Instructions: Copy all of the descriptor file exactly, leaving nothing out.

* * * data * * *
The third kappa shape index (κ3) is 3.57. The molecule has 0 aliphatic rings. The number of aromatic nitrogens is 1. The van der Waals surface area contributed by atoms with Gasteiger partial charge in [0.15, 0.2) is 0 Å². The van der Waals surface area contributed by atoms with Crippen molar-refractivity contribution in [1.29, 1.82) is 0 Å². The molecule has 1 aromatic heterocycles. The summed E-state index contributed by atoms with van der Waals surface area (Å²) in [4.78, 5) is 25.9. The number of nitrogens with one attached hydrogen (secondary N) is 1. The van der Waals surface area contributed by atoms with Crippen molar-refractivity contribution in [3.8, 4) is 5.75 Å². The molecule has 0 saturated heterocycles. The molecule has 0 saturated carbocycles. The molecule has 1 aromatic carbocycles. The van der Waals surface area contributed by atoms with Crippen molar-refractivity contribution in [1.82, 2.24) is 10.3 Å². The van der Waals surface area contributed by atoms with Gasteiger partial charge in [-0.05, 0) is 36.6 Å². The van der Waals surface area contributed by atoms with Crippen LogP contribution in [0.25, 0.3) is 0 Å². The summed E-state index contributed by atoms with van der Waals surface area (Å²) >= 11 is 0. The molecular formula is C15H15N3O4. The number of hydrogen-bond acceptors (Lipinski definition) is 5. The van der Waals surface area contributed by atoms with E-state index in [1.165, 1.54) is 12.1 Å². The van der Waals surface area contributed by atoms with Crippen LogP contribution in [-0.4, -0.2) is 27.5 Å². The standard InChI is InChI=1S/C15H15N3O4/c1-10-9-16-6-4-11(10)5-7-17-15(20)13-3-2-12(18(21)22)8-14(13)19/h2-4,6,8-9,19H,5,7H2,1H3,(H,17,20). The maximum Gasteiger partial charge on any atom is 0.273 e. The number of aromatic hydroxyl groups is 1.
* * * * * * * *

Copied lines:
The third kappa shape index (κ3) is 3.57. The molecule has 0 aliphatic rings. The number of aromatic nitrogens is 1. The van der Waals surface area contributed by atoms with Gasteiger partial charge in [0.15, 0.2) is 0 Å². The van der Waals surface area contributed by atoms with Crippen molar-refractivity contribution in [1.29, 1.82) is 0 Å². The molecule has 1 aromatic heterocycles. The summed E-state index contributed by atoms with van der Waals surface area (Å²) in [4.78, 5) is 25.9. The number of nitrogens with one attached hydrogen (secondary N) is 1. The van der Waals surface area contributed by atoms with Crippen molar-refractivity contribution in [3.8, 4) is 5.75 Å². The molecule has 0 saturated heterocycles. The molecule has 0 saturated carbocycles. The molecule has 1 aromatic carbocycles. The van der Waals surface area contributed by atoms with Crippen molar-refractivity contribution in [1.82, 2.24) is 10.3 Å². The van der Waals surface area contributed by atoms with Gasteiger partial charge in [-0.05, 0) is 36.6 Å². The van der Waals surface area contributed by atoms with Crippen LogP contribution in [0.25, 0.3) is 0 Å². The summed E-state index contributed by atoms with van der Waals surface area (Å²) >= 11 is 0. The molecular formula is C15H15N3O4. The number of hydrogen-bond acceptors (Lipinski definition) is 5. The van der Waals surface area contributed by atoms with E-state index in [1.165, 1.54) is 12.1 Å². The van der Waals surface area contributed by atoms with Crippen LogP contribution in [-0.4, -0.2) is 27.5 Å². The standard InChI is InChI=1S/C15H15N3O4/c1-10-9-16-6-4-11(10)5-7-17-15(20)13-3-2-12(18(21)22)8-14(13)19/h2-4,6,8-9,19H,5,7H2,1H3,(H,17,20). The maximum Gasteiger partial charge on any atom is 0.273 e. The number of aromatic hydroxyl groups is 1.